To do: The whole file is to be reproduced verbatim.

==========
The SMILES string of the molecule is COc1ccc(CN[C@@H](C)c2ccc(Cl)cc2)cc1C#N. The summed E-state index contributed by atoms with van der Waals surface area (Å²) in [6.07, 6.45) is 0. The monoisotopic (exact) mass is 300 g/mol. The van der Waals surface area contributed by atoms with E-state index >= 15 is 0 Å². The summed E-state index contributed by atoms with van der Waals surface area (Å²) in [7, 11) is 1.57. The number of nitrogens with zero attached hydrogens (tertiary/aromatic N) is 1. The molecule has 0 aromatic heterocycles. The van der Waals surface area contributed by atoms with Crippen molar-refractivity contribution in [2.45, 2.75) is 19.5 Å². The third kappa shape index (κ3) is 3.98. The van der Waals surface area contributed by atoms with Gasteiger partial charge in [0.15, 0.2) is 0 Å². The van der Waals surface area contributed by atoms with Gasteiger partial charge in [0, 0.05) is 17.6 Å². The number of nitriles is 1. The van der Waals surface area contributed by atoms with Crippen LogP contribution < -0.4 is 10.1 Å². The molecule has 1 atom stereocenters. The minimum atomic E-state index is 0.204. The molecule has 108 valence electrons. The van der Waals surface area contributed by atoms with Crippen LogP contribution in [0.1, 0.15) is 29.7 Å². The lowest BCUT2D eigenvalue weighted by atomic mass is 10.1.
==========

The SMILES string of the molecule is COc1ccc(CN[C@@H](C)c2ccc(Cl)cc2)cc1C#N. The summed E-state index contributed by atoms with van der Waals surface area (Å²) in [6.07, 6.45) is 0. The monoisotopic (exact) mass is 300 g/mol. The van der Waals surface area contributed by atoms with E-state index >= 15 is 0 Å². The summed E-state index contributed by atoms with van der Waals surface area (Å²) in [7, 11) is 1.57. The number of nitrogens with zero attached hydrogens (tertiary/aromatic N) is 1. The molecule has 0 aromatic heterocycles. The van der Waals surface area contributed by atoms with Crippen molar-refractivity contribution in [2.45, 2.75) is 19.5 Å². The third kappa shape index (κ3) is 3.98. The van der Waals surface area contributed by atoms with Gasteiger partial charge in [0.15, 0.2) is 0 Å². The van der Waals surface area contributed by atoms with Gasteiger partial charge in [0, 0.05) is 17.6 Å². The number of nitriles is 1. The van der Waals surface area contributed by atoms with Crippen LogP contribution < -0.4 is 10.1 Å². The molecule has 1 atom stereocenters. The minimum atomic E-state index is 0.204. The molecule has 108 valence electrons. The van der Waals surface area contributed by atoms with Crippen LogP contribution in [0.1, 0.15) is 29.7 Å². The lowest BCUT2D eigenvalue weighted by atomic mass is 10.1.